Friday, August 3, 2012

Mountain Town News


Group business surges at resorts

PARK CITY, Utah—Group business is returning. Tourism officials in Park City report that from 2010 to 2011, the number of visitors attached with groups at the resort grew from 36,000 to 61,000. This year, an even greater surge is under way. Inquiries in the first half of the year were double those of the same period last year, the Park City Chamber-Bureau reports.

Sales agents for hotels tell The Park Record that the market has swiveled. Before, planners would commit as little as two months before an event. Now, in that constant teeter-totter between supply and demand, it's becoming a seller's market.

Debbie Batt, from the Park City Marriott, tells the newspaper that her hotel likes to balance group business with leisure travelers, each getting 50 percent of their books. Without group business, it's virtually impossible to hit 100 percent occupancy, she says.

Tourism plants seeds for higher-pay jobs

VAIL, Colo.—Tourism doesn't deliver many well-paying jobs. But tourism can provide the seed that does deliver a pot of money.

That was among the points made by Richard Wobbekind, executive director of a program within the business school at the University of Colorado. Wobbekind was on a panel held in Vail convened to talk about international business.

Wobbekind say higher-paying jobs are essential to building the economies in relatively expensive places such as Vail. Health and wellness do create those jobs, and those higher-paying jobs often start with a tourist's visit, he said.

Another speaker at the forum covered by the Vail Daily said that 80 percent of all businesses that relocate to Colorado come because someone associated with those companies came here on vacation. That's why the state needs to continue its tourism marketing efforts, said Richard Scharf, chief executive of Visit Denver.

Colorado is pinning some hopes on new direct flights from Tokyo and Reykjavik, Iceland. While the population of Iceland itself is small, it provides a more direct link to cities of Europe.

Wildfire threat ebbs, but rivers still shallow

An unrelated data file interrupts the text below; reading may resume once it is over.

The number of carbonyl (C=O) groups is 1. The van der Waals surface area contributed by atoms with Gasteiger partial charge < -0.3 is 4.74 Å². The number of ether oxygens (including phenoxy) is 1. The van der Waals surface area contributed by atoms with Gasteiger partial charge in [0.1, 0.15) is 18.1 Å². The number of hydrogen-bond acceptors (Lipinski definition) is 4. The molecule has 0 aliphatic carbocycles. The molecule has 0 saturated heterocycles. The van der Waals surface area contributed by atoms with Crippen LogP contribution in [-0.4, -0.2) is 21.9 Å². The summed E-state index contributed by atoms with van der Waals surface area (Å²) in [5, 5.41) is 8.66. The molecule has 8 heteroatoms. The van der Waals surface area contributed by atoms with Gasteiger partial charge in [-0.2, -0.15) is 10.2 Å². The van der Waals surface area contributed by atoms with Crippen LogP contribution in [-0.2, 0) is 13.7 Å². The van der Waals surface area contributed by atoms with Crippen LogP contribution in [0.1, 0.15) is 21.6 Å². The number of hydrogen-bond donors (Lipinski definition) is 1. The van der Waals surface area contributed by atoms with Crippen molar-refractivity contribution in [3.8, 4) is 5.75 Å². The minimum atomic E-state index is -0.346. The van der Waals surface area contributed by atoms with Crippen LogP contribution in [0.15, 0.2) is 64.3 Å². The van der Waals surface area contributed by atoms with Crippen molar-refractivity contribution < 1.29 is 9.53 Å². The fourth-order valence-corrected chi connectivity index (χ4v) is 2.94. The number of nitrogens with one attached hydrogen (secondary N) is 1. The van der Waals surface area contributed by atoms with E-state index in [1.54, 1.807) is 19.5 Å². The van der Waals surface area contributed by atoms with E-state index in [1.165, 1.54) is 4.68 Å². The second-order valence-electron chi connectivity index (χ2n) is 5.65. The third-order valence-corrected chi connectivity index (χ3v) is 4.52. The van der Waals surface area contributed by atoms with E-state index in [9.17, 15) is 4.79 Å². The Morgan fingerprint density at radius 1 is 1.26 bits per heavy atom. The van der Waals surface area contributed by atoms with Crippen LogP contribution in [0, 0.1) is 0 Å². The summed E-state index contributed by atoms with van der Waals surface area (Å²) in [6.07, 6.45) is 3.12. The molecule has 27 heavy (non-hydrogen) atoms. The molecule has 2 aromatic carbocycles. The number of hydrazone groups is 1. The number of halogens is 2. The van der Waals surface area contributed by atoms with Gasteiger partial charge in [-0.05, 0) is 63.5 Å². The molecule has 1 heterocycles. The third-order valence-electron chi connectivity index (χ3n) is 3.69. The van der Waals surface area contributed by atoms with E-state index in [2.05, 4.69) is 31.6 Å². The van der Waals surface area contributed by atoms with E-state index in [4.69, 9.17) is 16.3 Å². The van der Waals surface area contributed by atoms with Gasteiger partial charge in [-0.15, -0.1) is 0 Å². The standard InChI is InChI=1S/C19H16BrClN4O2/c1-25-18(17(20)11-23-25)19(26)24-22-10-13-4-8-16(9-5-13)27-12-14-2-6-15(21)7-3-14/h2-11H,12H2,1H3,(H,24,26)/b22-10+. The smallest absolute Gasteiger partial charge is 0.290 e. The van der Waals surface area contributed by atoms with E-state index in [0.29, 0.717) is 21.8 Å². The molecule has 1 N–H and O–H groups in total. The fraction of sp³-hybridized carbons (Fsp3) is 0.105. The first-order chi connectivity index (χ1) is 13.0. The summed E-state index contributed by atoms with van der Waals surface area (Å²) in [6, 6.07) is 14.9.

STEAMBOAT SPRINGS, Colo.—Wildfires in Colorado, so much in the news during a searing hot and bone-dry June, have receded as a threat. At the center of the drought, Steamboat Springs received almost double its average rainfall for July, reports Steamboat Today.

Despite the rains, river flows remain modest. To help boost supplies, city officials in Steamboat instituted mandatory conservation measures. Outdoor lawn watering was banned during mid-day and altogether on Wednesdays, and remaining watering is allowed only every other day.

Crested Butte is bigger and better

CRESTED BUTTE, Colo.—All ski resorts like to brag about being bigger and better. Crested Butte has figured out a way to puff up its size by nearly 25 percent without even moving a boundary rope.

The Crested Butte News reports that personnel at the ski area "found" another 380 acres of terrain within the gladed areas of the ski boundary.

"We realized we weren't counting some of our skiable terrain," explained John Sale, director of planning. "It is terrain all of us have skied for years ... but was never included in our acreage."

The resort will now report it has 1,547 acres of skiable terrain, which the resort believes might entice some visitors who shop for skiing vacations based purely on size.

Stumble from mountain top results in fatality

JACKSON, Wyo.—Authorities in Grand Teton National Park guess that Justin Beldin, 27, stumbled shortly after leaving the summit of Middle Teton, resulting in a fatal fall.

"My best guess is that this was a relatively innocent moment of inattention," said Scott Guenther, the co-incident commander.

The victim tried to stop himself on steep rock for 5 to 20 feet before free-falling for "quite a ways," Guenther told the Jackson Hole News & Guide.

It was the fourth fatality in the Teton Range this year. Two backcountry skiers were killed in an avalanche on March 7 and a climber fell to his death earlier this month.

Meanwhile, a 6-year-old among a family of climbers who summited Grand Teton became the youngest ever to stand atop the 13,776-foot peak. He is one of three pre-adolescent children in the family to summit.

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